• A sequence is convergent if and only if every subsequence is convergent.
  • If every subsequence of a sequence has its own subsequence which converges to the same point, then the original sequence converges to that point.

These properties are extensively used to prove limits, without the need to directly use the cumbersome formal definition. For example. once it is proven that   it becomes easy to show—using the properties above—that   (assuming that  ).

Infinite limitsEdit

A sequence   is said to tend to infinity, written   or   if for every K, there is an N such that for every    ; that is, the sequence terms are eventually larger than any fixed K.

Similarly,   if for every K, there is an N such that for every     If a sequence tends to infinity or minus infinity, then it is divergent. However, a divergent sequence need not tend to plus or minus infinity, and the sequence   provides one such example.

Metric spacesEdit


A point   of the metric space   is the limit of the sequence   if for all   there is an   such that, for every     This coincides with the definition given for real numbers when   and  

Properties (metric spaces)Edit

For any continuous function f, if   then   In fact, a function f is continuous if and only if it preserves the limits of sequences.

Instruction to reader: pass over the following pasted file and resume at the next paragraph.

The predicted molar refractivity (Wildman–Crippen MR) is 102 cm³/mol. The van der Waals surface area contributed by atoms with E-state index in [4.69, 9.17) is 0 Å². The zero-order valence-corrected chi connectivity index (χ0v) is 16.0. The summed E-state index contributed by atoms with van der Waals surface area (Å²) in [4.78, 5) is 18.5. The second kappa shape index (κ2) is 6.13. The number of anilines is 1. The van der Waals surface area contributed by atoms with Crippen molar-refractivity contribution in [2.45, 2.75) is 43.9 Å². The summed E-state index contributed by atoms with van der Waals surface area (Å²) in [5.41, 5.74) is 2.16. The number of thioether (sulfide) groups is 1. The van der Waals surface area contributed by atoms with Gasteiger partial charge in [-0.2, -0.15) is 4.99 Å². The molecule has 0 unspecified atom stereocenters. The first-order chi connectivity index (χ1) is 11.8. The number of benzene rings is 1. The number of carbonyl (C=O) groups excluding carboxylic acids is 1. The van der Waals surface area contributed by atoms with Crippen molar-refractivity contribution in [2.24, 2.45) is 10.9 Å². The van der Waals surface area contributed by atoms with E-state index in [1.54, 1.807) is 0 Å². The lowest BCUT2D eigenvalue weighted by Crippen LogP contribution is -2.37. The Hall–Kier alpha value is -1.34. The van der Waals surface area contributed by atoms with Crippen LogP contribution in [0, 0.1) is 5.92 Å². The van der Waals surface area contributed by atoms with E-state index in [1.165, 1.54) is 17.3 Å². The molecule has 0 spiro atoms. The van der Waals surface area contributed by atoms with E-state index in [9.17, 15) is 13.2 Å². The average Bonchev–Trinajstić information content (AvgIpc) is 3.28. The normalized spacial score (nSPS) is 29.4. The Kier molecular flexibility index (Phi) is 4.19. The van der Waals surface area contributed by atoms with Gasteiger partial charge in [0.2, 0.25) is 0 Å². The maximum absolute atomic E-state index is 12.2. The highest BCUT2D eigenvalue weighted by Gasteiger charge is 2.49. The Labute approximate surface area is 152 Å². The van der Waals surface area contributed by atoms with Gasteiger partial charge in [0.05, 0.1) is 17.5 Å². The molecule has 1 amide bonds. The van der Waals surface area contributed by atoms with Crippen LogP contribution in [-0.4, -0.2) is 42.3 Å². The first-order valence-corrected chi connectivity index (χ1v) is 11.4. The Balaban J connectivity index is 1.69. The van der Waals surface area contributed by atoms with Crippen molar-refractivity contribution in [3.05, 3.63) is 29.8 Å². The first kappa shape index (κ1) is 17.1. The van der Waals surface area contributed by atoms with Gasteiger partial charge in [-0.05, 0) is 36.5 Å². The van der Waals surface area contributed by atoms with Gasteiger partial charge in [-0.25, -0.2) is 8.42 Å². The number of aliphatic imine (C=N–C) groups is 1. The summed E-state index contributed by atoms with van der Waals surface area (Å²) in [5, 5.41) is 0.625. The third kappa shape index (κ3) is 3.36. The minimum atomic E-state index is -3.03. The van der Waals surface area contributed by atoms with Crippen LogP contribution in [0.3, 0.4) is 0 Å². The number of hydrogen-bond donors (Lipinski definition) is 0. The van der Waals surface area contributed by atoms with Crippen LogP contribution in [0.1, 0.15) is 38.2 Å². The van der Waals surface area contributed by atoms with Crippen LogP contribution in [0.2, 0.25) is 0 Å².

Limits of sequences are unique when they exist, as distinct points are separated by some positive distance, so for   less than half this distance, sequence terms cannot be within a distance   of both points.

Topological spacesEdit


A point   of the topological space   is a limit or limit point[7][8] of the sequence   if for every neighbourhood   of   there exists some   such that for every    [9] This coincides with the definition given for metric spaces, if   is a metric space and   is the topology generated by  

A limit of a sequence of points   in a topological space   is a special case of a limit of a function: the domain is   in the space   with the induced topology of the affinely extended real number system, the range is   and the function argument   tends to   which in this space is a limit point of  

Properties (topological spaces)Edit

In a Hausdorff space, limits of sequences are unique whenever they exist. Note that this need not be the case in non-Hausdorff spaces; in particular, if two points   and   are topologically indistinguishable, then any sequence that converges to   must converge to   and vice versa.

Cauchy sequencesEdit

The plot of a Cauchy sequence (xn), shown in blue, as   versus n. Visually, we see that the sequence appears to be converging to a limit point as the terms in the sequence become closer together as n increases. In the real numbers every Cauchy sequence converges to some limit.